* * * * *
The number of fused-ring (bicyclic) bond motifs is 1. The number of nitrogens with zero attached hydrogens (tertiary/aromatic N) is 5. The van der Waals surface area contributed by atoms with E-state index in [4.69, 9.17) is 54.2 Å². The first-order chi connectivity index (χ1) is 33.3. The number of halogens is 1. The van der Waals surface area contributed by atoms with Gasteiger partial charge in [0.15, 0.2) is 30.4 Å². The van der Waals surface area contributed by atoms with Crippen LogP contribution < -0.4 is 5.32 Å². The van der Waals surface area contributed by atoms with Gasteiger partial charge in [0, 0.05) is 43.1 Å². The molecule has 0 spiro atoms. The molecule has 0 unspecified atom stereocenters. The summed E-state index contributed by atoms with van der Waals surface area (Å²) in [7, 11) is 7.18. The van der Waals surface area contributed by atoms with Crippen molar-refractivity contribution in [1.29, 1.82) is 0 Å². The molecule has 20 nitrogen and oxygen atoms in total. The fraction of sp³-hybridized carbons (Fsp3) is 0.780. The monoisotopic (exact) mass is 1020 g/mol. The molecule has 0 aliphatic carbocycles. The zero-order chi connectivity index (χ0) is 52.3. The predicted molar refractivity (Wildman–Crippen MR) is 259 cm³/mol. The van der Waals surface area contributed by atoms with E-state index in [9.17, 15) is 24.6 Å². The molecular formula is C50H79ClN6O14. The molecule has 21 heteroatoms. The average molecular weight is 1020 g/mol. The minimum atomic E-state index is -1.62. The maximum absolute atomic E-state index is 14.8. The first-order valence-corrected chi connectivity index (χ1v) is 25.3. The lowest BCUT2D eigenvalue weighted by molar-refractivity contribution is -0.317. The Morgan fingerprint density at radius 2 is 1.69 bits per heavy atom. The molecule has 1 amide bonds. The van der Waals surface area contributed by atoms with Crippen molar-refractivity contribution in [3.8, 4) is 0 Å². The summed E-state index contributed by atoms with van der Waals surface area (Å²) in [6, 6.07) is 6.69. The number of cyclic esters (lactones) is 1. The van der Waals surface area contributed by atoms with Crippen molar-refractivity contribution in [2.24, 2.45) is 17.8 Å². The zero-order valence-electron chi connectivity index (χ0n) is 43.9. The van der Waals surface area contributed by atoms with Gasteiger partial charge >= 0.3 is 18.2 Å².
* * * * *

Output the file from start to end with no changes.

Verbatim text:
The number of fused-ring (bicyclic) bond motifs is 1. The number of nitrogens with zero attached hydrogens (tertiary/aromatic N) is 5. The van der Waals surface area contributed by atoms with E-state index in [4.69, 9.17) is 54.2 Å². The first-order chi connectivity index (χ1) is 33.3. The number of halogens is 1. The van der Waals surface area contributed by atoms with Gasteiger partial charge in [0.15, 0.2) is 30.4 Å². The van der Waals surface area contributed by atoms with Crippen LogP contribution < -0.4 is 5.32 Å². The van der Waals surface area contributed by atoms with Gasteiger partial charge in [0, 0.05) is 43.1 Å². The molecule has 0 spiro atoms. The molecule has 0 unspecified atom stereocenters. The summed E-state index contributed by atoms with van der Waals surface area (Å²) in [7, 11) is 7.18. The van der Waals surface area contributed by atoms with Crippen molar-refractivity contribution in [1.29, 1.82) is 0 Å². The molecule has 20 nitrogen and oxygen atoms in total. The fraction of sp³-hybridized carbons (Fsp3) is 0.780. The monoisotopic (exact) mass is 1020 g/mol. The molecule has 0 aliphatic carbocycles. The zero-order chi connectivity index (χ0) is 52.3. The predicted molar refractivity (Wildman–Crippen MR) is 259 cm³/mol. The van der Waals surface area contributed by atoms with E-state index in [9.17, 15) is 24.6 Å². The molecular formula is C50H79ClN6O14. The molecule has 21 heteroatoms. The average molecular weight is 1020 g/mol. The minimum atomic E-state index is -1.62. The maximum absolute atomic E-state index is 14.8. The first-order valence-corrected chi connectivity index (χ1v) is 25.3. The lowest BCUT2D eigenvalue weighted by molar-refractivity contribution is -0.317. The Morgan fingerprint density at radius 2 is 1.69 bits per heavy atom. The molecule has 1 amide bonds. The van der Waals surface area contributed by atoms with Crippen molar-refractivity contribution in [3.8, 4) is 0 Å². The summed E-state index contributed by atoms with van der Waals surface area (Å²) in [6, 6.07) is 6.69. The number of cyclic esters (lactones) is 1. The van der Waals surface area contributed by atoms with Crippen molar-refractivity contribution in [2.24, 2.45) is 17.8 Å². The zero-order valence-electron chi connectivity index (χ0n) is 43.9. The van der Waals surface area contributed by atoms with Gasteiger partial charge >= 0.3 is 18.2 Å².